Mapping a Value Stream in Neo4j

Ian Hellström | 16 August 2015 | 9 min read

The canonical use cases of a graph database such as Neo4j are social networks. In logistics and manufacturing networks also arise naturally. In particular, supply chains and value streams spring to mind. They may not be as large as Facebook’s social graph of all its users, but seeing them for the beasts they truly are can be beneficial. In this post I therefore want to talk about how you can model a value stream in Neo4j and how you can extract valuable information from it.

Why Bother With a Graph Database?

I have previously written about computing the yield for a value stream here and here, which uses Oracle Database as a backend. So, why bother with a graph database?

Well, there are a couple of reasons. The primary being that a graph database lends itself naturally to the problem at hand. In the aforementioned posts I showed various solutions to multiply across a hierarchy but they were not exactly succinct. In itself that is not a strong argument against an RDBMS or in favour of a graph database, but the solutions are very specific and may not translate well to slightly different problems. We shall see that obtaining the entire subgraph that can be found from a source node is fairly easy with Cypher, Neo4j’s query language. Doing that in Oracle is possible, even without PL/SQL, but it’s not a pretty solution and definitely not very scalable. Another point is that Neo4j’s web interface already visualizes graphs nicely, which can aid in analysing value streams or graphs in general.

I do not want to talk about to potential ups and downs of using a graph database, or the pros and cons of NoSQL vs NewSQL vs RDBMS (i.e. SQL). If you’re interested you can read what Michael Hunger, the caretaker of the Neo4j community, has to say about Neo4j, or his colleague Bryce Merkl Sasaki.

A nice summary though is the following epigram:

A(n) SQL query walks into a bar and sees two tables. He walks up to them and asks, ‘Can I join you?’

A(n) SQL query walks into a NoSQL bar and finds no tables. So, he leaves.

Yes, I have placed parentheses around the ‘n’ because I know that some people get their knickers in a twist when others pronounce SQL as ‘sequel’. Disclaimer: I am one of the ‘sequel’ people.


Typically, value streams are inside ERPs or similar systems, which means that you can obtain an extract. Sure, you can use the Java API together with JDBC to extract data from source systems and dump it into Neo4j, but that’s an additional hurdle that I do not want to jump over at this stage. Cypher in conjunction with CSV files is a hell of a lot easier.

A value stream in itself is just a sequence of processes from suppliers to customers that products go through. In our example, let’s look at a fictitious chocolate manufacturer. To make chocolate we need the raw materials (cacao, milk, hazelnuts, nougat, vanilla) but also the packaging (tin foil, paper, ink). Anyone in the chocolate business may disagree about my simplifications but let’s not get strung up on technicalities and just roll with it. OK?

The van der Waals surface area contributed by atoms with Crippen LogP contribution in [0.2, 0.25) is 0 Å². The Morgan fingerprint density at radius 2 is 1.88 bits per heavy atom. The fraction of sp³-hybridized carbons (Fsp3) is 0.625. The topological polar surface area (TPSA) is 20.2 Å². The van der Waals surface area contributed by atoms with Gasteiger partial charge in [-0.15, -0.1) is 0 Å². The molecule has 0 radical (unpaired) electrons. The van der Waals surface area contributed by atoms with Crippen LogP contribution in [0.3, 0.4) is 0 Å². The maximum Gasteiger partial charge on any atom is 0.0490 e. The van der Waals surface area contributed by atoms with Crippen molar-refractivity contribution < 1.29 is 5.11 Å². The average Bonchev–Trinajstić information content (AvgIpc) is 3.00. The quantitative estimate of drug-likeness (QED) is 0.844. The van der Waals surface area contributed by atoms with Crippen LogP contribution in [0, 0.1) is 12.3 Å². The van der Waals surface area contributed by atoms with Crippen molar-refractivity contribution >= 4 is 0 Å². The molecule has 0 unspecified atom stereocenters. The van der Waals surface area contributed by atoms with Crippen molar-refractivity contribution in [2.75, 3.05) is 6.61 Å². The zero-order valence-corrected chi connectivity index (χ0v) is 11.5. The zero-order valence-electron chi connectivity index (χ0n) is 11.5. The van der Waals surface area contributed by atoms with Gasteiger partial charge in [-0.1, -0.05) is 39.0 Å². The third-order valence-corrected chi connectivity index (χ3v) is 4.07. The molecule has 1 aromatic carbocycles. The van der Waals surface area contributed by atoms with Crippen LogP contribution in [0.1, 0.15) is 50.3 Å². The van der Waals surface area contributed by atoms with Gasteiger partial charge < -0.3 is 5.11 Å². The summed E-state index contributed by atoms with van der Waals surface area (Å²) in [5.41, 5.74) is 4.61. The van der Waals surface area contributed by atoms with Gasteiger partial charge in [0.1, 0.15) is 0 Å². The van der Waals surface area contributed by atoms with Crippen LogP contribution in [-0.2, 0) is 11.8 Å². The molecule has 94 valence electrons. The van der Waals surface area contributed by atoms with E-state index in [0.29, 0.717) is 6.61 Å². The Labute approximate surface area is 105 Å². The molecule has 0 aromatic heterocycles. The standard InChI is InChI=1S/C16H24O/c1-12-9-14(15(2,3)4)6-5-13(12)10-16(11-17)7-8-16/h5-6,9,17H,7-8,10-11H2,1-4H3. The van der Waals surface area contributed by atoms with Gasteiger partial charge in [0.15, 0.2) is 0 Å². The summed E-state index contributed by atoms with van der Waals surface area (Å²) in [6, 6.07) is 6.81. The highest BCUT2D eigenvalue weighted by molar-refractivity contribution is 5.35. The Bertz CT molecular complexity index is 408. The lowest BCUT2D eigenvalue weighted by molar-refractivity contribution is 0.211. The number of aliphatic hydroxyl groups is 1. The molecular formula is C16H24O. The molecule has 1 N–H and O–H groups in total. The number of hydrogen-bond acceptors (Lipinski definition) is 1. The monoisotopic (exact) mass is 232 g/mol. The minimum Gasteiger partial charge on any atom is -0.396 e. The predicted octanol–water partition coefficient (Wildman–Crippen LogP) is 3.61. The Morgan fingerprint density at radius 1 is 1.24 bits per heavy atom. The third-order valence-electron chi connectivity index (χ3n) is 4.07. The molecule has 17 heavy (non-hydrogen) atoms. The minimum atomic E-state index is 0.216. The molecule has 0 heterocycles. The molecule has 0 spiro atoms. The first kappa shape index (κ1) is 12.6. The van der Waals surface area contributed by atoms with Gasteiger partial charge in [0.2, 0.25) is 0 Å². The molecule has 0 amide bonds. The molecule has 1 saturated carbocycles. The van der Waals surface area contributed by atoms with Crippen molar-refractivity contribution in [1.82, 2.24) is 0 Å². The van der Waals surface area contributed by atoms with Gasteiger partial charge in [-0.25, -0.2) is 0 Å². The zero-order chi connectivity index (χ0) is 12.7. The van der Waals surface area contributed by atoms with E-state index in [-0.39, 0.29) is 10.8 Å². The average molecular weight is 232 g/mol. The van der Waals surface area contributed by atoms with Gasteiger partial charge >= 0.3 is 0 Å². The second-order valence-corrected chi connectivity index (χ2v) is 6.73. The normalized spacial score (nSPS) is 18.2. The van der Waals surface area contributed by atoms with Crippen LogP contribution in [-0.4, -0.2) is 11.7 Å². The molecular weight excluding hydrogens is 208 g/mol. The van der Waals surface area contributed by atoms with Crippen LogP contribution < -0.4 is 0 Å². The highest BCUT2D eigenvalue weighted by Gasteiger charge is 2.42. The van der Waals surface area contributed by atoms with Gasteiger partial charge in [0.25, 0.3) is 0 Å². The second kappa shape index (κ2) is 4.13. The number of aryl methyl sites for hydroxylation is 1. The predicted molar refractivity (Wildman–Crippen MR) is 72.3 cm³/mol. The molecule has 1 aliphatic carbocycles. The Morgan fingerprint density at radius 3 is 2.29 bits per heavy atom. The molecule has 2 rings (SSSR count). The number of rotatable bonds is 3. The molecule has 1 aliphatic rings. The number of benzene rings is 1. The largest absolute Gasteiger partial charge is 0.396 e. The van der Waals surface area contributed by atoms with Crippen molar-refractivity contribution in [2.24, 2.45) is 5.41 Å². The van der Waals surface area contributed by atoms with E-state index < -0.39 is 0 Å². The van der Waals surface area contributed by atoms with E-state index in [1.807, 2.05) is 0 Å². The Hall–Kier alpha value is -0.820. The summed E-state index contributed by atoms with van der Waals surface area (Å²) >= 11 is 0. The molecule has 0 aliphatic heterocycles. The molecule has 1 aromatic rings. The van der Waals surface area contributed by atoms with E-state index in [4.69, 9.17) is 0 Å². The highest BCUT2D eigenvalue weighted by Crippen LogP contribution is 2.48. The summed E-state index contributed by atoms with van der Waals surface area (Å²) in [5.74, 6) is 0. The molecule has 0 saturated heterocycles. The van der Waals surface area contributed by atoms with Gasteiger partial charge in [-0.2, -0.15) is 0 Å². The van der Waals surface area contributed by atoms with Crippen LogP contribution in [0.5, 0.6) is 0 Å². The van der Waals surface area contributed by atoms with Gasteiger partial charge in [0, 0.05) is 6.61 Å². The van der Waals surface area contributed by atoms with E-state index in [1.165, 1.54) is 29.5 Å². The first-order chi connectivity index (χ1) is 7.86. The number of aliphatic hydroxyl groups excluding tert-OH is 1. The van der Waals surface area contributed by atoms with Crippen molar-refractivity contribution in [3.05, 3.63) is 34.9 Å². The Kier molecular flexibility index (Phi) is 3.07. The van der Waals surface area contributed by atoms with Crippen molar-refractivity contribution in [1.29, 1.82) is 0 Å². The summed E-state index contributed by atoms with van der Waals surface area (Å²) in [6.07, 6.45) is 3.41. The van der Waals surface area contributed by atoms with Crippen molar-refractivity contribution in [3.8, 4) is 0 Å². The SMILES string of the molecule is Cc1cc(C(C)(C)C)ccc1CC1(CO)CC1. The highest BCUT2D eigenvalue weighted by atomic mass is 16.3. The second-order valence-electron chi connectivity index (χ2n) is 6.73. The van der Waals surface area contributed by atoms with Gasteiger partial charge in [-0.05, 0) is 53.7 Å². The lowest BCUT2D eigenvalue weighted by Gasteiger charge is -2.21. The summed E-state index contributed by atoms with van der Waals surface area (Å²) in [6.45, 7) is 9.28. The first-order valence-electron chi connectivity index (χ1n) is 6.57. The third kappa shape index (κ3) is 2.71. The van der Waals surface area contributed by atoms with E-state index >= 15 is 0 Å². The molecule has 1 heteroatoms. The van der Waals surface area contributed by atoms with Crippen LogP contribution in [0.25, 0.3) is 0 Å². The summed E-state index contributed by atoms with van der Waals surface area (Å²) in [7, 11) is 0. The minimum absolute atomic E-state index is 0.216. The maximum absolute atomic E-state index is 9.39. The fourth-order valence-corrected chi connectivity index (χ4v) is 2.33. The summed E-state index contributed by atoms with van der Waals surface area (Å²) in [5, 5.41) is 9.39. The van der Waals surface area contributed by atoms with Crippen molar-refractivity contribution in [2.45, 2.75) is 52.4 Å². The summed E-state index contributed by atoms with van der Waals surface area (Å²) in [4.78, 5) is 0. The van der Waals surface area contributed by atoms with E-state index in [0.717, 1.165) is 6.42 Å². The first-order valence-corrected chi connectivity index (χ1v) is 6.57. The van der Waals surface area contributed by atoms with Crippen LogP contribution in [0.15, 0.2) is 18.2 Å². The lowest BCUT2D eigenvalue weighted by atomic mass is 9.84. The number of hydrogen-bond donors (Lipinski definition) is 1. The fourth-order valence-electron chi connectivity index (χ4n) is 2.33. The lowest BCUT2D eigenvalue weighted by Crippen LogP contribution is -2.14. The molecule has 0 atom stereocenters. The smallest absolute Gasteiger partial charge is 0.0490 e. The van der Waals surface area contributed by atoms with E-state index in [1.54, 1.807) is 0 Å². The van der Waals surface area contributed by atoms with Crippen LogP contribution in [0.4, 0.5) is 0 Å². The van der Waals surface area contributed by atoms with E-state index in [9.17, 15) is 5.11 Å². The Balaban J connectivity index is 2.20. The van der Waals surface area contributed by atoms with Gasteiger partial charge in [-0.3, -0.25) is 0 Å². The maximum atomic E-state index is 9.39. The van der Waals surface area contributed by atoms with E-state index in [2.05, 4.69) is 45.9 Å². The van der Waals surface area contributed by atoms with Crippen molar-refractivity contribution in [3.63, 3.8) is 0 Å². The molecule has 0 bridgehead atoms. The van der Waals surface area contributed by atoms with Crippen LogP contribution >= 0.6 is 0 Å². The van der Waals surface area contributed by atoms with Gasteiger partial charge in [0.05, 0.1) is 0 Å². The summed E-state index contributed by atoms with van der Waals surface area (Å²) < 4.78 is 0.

I have created some mock data that you can download from my Bitbucket repository’s data folder.

CREATE INDEX ON :Supplier(name)
CREATE INDEX ON :Customer(name)
CREATE INDEX ON :Product(name)
CREATE INDEX ON :Product(facility)


LOAD CSV WITH HEADERS FROM 'file:///path/to/suppliers.csv' AS row
CREATE (s:Supplier { id: toInt(row.SUPPLIER_ID),
                     name: row.SUPPLIER_DESC,
                     location: row.COUNTRY })

LOAD CSV WITH HEADERS FROM 'file:///path/to/customers.csv' AS row
CREATE (c:Customer { id: toInt(row.CUSTOMER_ID),
                     name: row.CUSTOMER_DESC,
                     location: row.CITY })

LOAD CSV WITH HEADERS FROM 'file:///path/to/products.csv' AS row
CREATE (p:Product { id: toInt(row.PRODUCT_ID),
                    name: row.PRODUCT_DESC,
                    facility: row.FACILITY_DESC,
                    duration: toFloat(row.CYCLE_TIME_DAYS) })

LOAD CSV WITH HEADERS FROM 'file:///path/to/product_yield.csv' AS row
MATCH (p:Product { name: row.PRODUCT_DESC,
                   facility: row.FACILITY_DESC })
SET p.yield = toFloat(row.LINE_YIELD)

LOAD CSV WITH HEADERS FROM 'file:///path/to/bom.csv' AS row
MATCH  (s:Supplier { id: toInt(row.SUPPLIER_ID) }),
       (p:Product { id: toInt(row.PRODUCT_ID) })
CREATE (s)-[:PROVIDES { material: row.SUPPLIER_PRODUCT_DESC }]->(p)

LOAD CSV WITH HEADERS FROM 'file:///path/to/demand.csv' AS row
MATCH  (c:Customer { id: toInt(row.CUSTOMER_ID) }),
       (p:Product { id: toInt(row.PRODUCT_ID) })

LOAD CSV WITH HEADERS FROM 'file:///path/to/product_mapping.csv' AS row
MATCH (src:Product { id: toInt(row.FROM_PRODUCT) }),
      (tgt:Product { id: toInt(row.TO_PRODUCT) })
CREATE (src)-[:MOVES_TO { transport: toFloat(row.TRANSPORT_TIME_DAYS) }]->(tgt)


WHERE n:Supplier OR n:Customer OR n:Product

What’s going on here?

First, I create a bunch of indexes. One reason to create indexes or constraints upfront is that when using MATCH or MERGE clauses with the LOAD CSV statement, any indexes or constraints on the property being matched or merged on boost the performance of the import process, as described here.

Second, I load the supplier, customer, and product nodes separately with three different LOAD CSV statements. These statements create the nodes and a few properties based on the data in the CSV files. Capitalization matters, so please be aware of that in your own projects.